Roll Down the Line

Coal Creek Free Miners

This song tells of the exploitation of prison labor to break the miners union in the brutal "Coal Creek War" of 1877. The earliest known recording is by Jilson Setters in 1937, but more famously it was performed by Uncle Dave Macon and later by Pete Seeger. Said Setters, "My song is founded on the truth, In poverty we stand. How hard the millionaire will crush Upon the laboring man." The story is an early example of the new slavery system - young black men swept up into prisons, often on flimsy pretexts, then "leased out" to private companies. The fact that this practice was used to break the miners' unions is an ironic double exploitation pitting black aganist white.

You'll find some good notes on the song and the struggle on Folklorist.org

By the way, just to show that I always have some continuity between the songs I put up: "La Cárcel de Cananéa" ends with mention of el Señor de Mapimí, who, in Mexico, is the patron saint of miners.

Lyrics: 

Way back yonder in Tennesee, they leased the convicts out
They worked ‘em in the coal mines, against free labor South;
Free labor rebelled against it. To win it took some time.
But while the lease was in effect, they made 'em rise and shine.

Buddy, won't you roll down the line?
Buddy, won't you roll down the line?
Yonder comes my darlin', comin down the line.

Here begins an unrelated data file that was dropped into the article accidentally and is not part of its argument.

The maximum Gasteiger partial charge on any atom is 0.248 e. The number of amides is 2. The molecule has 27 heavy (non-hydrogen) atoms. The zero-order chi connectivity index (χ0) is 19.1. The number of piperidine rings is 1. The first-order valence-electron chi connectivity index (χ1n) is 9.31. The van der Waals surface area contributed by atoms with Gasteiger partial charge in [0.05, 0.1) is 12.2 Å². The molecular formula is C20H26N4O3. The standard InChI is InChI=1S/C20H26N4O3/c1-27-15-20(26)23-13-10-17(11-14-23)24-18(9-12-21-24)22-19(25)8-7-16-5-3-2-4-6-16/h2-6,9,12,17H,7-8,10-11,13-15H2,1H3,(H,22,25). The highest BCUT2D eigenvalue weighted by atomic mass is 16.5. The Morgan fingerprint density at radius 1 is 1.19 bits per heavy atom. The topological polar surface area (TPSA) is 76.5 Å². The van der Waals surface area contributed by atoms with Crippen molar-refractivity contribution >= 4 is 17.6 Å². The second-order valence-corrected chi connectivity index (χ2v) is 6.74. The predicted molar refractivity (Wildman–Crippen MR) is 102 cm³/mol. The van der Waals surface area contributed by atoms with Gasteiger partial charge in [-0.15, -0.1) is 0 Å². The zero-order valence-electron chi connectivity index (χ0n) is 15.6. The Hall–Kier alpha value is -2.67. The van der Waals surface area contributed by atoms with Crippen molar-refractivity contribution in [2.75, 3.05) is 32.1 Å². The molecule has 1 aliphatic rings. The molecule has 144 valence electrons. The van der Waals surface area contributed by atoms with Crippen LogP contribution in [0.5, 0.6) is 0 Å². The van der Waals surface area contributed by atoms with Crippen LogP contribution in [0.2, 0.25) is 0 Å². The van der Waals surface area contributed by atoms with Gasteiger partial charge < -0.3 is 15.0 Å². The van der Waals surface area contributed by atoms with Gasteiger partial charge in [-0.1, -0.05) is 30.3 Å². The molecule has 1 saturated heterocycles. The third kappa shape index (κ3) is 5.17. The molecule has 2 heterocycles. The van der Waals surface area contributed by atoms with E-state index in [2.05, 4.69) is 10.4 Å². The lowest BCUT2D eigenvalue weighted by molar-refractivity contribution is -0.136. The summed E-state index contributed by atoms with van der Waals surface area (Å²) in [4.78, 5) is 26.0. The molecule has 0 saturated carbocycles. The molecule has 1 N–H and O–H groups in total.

Buddy, won't you roll down the line?
Buddy, won't you roll down the line?
Yonder comes my darlin', comin down the line.

Early Monday morning they’ve got em out on time,
March them down to Lone Rock, just to look into that mine.
March you down to Lone Rock, just to look into that hole
Very last words the captain says "You better get your coal."

Buddy, won’t you ...

The beans they are half done, the bread is not so well.
The meat it is burnt up and the coffee's black as heck.
But when you get your task done you’re glad to come to call
For anything you get to eat it tastes good, done or raw.

Buddy, won’t you ...

The bank boss he's a hard man, a man you all know well,
And if you don't get your task done, he's gonna give you hallelujah!
Carry you to the stockade, and it's on the floor you fall
The very next time the call on you, you bet you’ll have your coal.

Buddy, won’t you ...

Instruments: 
Tuning: 
Standard C